Highly variable winter weather and mites have hammered Ian Merwin’s honey bee hives for losses in recent years. And this Trumansburg, N.Y., grower counts on them to pollinate 150 apple varieties in three orchards at his Black Diamond Farm.
But something more was happening. Working with Cornell Entomologist Christopher McArt, additional bee health challenges were discovered on this 64-acre farm in New York’s Southern Tier region.
“Beekeepers have been losing honey bees at an alarming rate,” McArt says. “Our research indicates fungicides pose a much higher risk to bee health than previously realized, potentially making the bees more susceptible to disease. Using fungicides in tandem with insecticide sprays can make the insecticides even more toxic to the bees.”
How it might happen
The half-dozen hives Merwin keeps near his house — not in the orchards — showed high levels of benomyl fungicide. He has since stopped bloom-time spraying of that fungicide. Now he rotates IPM-based treatments, spraying only as needed, and early in the morning or late at night.
Learning about the impact of fungicides used to control apple scab pointed out that some products we thought to be safe for honey bees do affect their behavior,” Merwin says. “It makes them less effective foragers and slows larvae development in the comb.”
McArt’s research included evaluating pesticide residue in 120 hives on 30 orchards located across New York State. Hives at 22 of the orchards tested at levels of accumulated risk above regulatory concern for acute or chronic exposure.
But there’s a harder-to-explain catch: More than 60% of the pesticide risk in McArt’s study was attributed to pesticides not sprayed during apple bloom. They were possibly coming from contaminated wildflowers or other sources.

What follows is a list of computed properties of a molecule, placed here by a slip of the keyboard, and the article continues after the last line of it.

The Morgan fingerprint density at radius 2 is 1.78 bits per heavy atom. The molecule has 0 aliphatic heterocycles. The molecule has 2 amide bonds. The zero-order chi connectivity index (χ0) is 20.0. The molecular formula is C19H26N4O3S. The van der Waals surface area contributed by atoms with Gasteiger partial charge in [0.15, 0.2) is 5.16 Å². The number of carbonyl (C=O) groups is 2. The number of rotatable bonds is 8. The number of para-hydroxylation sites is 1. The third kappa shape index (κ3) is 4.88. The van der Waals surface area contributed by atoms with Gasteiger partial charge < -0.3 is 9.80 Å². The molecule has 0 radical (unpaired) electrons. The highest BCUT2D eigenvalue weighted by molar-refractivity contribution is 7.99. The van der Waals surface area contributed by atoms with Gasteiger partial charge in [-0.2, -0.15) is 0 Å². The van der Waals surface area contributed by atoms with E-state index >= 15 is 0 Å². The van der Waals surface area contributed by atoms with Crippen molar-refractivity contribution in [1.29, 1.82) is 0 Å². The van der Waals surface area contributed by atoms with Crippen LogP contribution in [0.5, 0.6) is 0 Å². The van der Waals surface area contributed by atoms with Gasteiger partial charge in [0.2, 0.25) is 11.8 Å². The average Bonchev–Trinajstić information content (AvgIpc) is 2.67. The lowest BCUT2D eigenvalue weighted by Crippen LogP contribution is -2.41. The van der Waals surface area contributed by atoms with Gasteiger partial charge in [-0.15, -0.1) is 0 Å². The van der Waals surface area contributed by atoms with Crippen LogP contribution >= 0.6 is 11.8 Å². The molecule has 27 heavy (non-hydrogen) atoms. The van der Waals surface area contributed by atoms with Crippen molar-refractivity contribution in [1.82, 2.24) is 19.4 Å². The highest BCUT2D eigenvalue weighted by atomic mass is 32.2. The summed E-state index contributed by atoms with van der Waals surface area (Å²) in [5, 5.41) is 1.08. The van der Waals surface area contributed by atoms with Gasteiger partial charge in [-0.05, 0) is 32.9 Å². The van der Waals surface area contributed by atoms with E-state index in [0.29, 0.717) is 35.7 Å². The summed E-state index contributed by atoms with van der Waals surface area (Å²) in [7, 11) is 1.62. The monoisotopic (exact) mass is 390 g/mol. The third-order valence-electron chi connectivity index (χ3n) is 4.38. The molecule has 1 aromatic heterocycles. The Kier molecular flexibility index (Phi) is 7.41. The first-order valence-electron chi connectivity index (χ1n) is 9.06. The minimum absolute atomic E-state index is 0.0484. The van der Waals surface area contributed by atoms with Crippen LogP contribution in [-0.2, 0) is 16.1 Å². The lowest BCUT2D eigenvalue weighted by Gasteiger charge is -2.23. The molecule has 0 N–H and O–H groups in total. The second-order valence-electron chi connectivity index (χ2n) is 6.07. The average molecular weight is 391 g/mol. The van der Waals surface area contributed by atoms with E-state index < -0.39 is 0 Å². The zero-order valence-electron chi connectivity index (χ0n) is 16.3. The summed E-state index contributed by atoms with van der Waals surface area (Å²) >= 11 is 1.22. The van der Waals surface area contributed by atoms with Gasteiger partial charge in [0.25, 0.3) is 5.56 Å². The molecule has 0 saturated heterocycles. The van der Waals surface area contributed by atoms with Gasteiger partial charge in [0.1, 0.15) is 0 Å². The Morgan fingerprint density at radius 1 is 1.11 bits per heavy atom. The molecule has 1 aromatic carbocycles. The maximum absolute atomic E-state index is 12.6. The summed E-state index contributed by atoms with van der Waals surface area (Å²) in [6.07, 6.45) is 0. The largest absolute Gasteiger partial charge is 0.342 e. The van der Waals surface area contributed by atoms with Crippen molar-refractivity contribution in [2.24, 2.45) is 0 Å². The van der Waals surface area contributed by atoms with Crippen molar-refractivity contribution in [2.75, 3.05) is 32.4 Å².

Merwin’s hives had previously revealed trace amounts of atrazine. But that herbicide hadn’t been sprayed on the farm for more than 30 years. It was presumed to be from historic use on neighboring cornfields.
Waters and woods under scrutiny
Honey bees will fly up to 0.6 miles from hives to forage. This year, Cornell researchers are evaluating the influence on native pollinators — native bees, wasps, flies and beetles — of the woodlands surrounding Merwin’s orchards on three sides.
Those woods haven’t been logged in 100 years. “They may be providing excellent bee habitat plus a nectar and pollen source early in the year when the brood is building its numbers,” he speculates.
McArt and his team are conducting their first comprehensive research to evaluate pesticide exposure and bee colony performance during pollination of apples, New York’s major pollinator-dependent crop. “Before our study, little data existed to explain why healthy commercial bees brought in to pollinate orchards were weak when removed,” McArt says. “This research funded by the New York Farm Viability Institute has helped us leverage federal funding to continue expanding our knowledge. It’s helping us determine which fungicides, insecticides, and fungicide-insecticide combinations may be more damaging than others.”
Keeping bees that pollinate New York’s apple crop healthy is critical, affirms David Grusenmeyer, executive director of NYFVI. “Seed money provided by the institute is attracting additional funding to continue this needed work,” he says.
For more information, visit the Pollinator Network @ Cornell, https://pollinator.cals.cornell.edu/, which provides resources for general beekeeping, managing bee pests and diseases, and business-related materials, such as pollination services contracting. It also includes research updates on commercial and wild bee research. The site also has a form for reporting a pesticide-related bee kill. And there are links to more than 30 beekeeping clubs and discussion clubs in New York State.
You can also contact McArt at 607-255-1377 or firstname.lastname@example.org.
Dunn writes from her farm at Mannsville, N.Y.